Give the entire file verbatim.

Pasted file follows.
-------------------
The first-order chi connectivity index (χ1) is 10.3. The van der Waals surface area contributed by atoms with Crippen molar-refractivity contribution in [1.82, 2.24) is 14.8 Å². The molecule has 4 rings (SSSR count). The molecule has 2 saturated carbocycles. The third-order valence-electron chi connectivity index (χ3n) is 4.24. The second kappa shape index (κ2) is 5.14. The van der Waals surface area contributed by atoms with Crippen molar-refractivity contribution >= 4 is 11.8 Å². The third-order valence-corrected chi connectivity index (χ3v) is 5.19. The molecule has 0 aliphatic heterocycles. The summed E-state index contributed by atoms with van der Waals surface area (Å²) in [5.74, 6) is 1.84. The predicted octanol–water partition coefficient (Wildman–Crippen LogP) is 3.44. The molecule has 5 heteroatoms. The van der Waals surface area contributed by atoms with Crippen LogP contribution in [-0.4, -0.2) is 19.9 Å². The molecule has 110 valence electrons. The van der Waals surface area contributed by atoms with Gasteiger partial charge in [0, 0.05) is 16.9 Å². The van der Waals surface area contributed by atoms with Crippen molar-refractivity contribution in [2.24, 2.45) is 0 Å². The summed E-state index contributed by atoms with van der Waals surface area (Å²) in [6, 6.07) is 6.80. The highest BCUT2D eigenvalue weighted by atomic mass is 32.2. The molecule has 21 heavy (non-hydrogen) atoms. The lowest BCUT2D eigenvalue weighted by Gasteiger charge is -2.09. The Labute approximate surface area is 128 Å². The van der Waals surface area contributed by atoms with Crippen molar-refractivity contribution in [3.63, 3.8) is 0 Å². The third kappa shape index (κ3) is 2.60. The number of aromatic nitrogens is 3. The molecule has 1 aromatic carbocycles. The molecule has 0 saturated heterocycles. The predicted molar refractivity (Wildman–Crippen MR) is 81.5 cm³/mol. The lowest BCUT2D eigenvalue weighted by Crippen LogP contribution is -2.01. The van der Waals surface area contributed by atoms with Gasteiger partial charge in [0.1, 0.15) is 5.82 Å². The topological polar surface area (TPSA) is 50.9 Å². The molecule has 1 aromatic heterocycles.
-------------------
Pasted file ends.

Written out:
The first-order chi connectivity index (χ1) is 10.3. The van der Waals surface area contributed by atoms with Crippen molar-refractivity contribution in [1.82, 2.24) is 14.8 Å². The molecule has 4 rings (SSSR count). The molecule has 2 saturated carbocycles. The third-order valence-electron chi connectivity index (χ3n) is 4.24. The second kappa shape index (κ2) is 5.14. The van der Waals surface area contributed by atoms with Crippen molar-refractivity contribution >= 4 is 11.8 Å². The third-order valence-corrected chi connectivity index (χ3v) is 5.19. The molecule has 0 aliphatic heterocycles. The summed E-state index contributed by atoms with van der Waals surface area (Å²) in [5.74, 6) is 1.84. The predicted octanol–water partition coefficient (Wildman–Crippen LogP) is 3.44. The molecule has 5 heteroatoms. The van der Waals surface area contributed by atoms with Crippen LogP contribution in [-0.4, -0.2) is 19.9 Å². The molecule has 110 valence electrons. The van der Waals surface area contributed by atoms with Gasteiger partial charge in [0, 0.05) is 16.9 Å². The van der Waals surface area contributed by atoms with Crippen molar-refractivity contribution in [2.24, 2.45) is 0 Å². The summed E-state index contributed by atoms with van der Waals surface area (Å²) in [6, 6.07) is 6.80. The highest BCUT2D eigenvalue weighted by atomic mass is 32.2. The molecule has 21 heavy (non-hydrogen) atoms. The lowest BCUT2D eigenvalue weighted by Gasteiger charge is -2.09. The Labute approximate surface area is 128 Å². The van der Waals surface area contributed by atoms with Crippen molar-refractivity contribution in [3.63, 3.8) is 0 Å². The third kappa shape index (κ3) is 2.60. The number of aromatic nitrogens is 3. The molecule has 1 aromatic carbocycles. The molecule has 0 saturated heterocycles. The predicted molar refractivity (Wildman–Crippen MR) is 81.5 cm³/mol. The lowest BCUT2D eigenvalue weighted by Crippen LogP contribution is -2.01. The van der Waals surface area contributed by atoms with Gasteiger partial charge in [0.1, 0.15) is 5.82 Å². The topological polar surface area (TPSA) is 50.9 Å². The molecule has 1 aromatic heterocycles.